Abstract and Keywords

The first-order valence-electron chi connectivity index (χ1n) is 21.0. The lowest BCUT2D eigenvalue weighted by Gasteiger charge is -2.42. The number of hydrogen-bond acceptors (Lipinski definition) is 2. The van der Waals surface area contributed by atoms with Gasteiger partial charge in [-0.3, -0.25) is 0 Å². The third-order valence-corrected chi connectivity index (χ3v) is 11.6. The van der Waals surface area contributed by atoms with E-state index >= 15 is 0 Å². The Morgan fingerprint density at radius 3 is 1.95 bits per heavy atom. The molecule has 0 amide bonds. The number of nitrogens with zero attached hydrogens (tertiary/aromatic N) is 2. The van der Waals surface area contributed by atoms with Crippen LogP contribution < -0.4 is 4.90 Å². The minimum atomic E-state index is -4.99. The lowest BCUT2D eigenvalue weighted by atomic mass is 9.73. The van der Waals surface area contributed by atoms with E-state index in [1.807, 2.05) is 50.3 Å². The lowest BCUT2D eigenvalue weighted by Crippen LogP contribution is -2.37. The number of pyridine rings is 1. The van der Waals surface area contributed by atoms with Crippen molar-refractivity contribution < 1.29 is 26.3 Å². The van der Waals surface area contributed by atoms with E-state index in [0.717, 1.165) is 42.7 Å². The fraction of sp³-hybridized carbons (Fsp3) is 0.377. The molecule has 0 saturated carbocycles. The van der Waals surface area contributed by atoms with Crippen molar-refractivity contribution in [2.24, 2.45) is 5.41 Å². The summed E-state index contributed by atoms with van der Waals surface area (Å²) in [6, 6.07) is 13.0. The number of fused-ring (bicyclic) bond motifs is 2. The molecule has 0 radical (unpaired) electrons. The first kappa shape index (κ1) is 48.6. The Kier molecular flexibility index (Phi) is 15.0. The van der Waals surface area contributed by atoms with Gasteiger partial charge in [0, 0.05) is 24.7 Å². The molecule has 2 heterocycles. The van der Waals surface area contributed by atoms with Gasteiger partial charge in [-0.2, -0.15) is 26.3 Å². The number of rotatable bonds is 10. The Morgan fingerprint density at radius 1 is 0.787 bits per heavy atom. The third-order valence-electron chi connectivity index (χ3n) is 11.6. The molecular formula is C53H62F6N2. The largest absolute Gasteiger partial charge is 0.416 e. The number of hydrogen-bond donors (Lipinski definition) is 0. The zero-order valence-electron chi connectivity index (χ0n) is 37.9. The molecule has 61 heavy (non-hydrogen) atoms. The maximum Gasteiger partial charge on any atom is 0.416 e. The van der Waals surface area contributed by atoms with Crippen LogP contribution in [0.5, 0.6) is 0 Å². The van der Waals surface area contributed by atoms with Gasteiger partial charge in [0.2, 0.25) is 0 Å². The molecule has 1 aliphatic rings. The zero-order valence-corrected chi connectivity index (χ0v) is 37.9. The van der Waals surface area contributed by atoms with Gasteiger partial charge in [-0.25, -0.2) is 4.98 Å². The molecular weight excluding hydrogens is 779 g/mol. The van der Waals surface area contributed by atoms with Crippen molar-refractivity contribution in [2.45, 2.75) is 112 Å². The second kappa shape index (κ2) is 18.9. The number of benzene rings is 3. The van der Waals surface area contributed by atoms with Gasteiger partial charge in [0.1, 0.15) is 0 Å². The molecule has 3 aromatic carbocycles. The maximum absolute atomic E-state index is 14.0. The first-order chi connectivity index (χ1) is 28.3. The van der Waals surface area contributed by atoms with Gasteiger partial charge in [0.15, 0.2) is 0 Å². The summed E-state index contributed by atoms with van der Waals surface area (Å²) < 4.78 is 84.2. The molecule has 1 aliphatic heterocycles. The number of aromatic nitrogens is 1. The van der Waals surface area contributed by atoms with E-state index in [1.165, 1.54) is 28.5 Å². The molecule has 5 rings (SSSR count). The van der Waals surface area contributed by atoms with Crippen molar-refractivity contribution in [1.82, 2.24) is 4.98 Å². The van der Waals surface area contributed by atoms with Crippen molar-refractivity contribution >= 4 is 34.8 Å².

Intra-organizational social networks are known to be important antecedents to individual career attainment, but research examining their influence on firm-level performance has been limited. We argue that the intra-organizational network is likely to affect two firm-level outcomes: coordination and adaptability. Prior research has shown formal structure to be a useful tool for reshaping organizational networks, but we argue that firms vary in their rates of network responsiveness. When formal organizational structure is changed, some firms will experience a rapid reshaping of their networks; in other firms, the network will respond more slowly to the new formal structure. We posit that slow network responsiveness may provide coordination advantages via compensatory fit, whereas fast network responsiveness may facilitate more rapid adaptability. We view network responsiveness as a useful means through which the internal network structure of a firm drives ambidexterity, dynamic capabilities, and firm performance.
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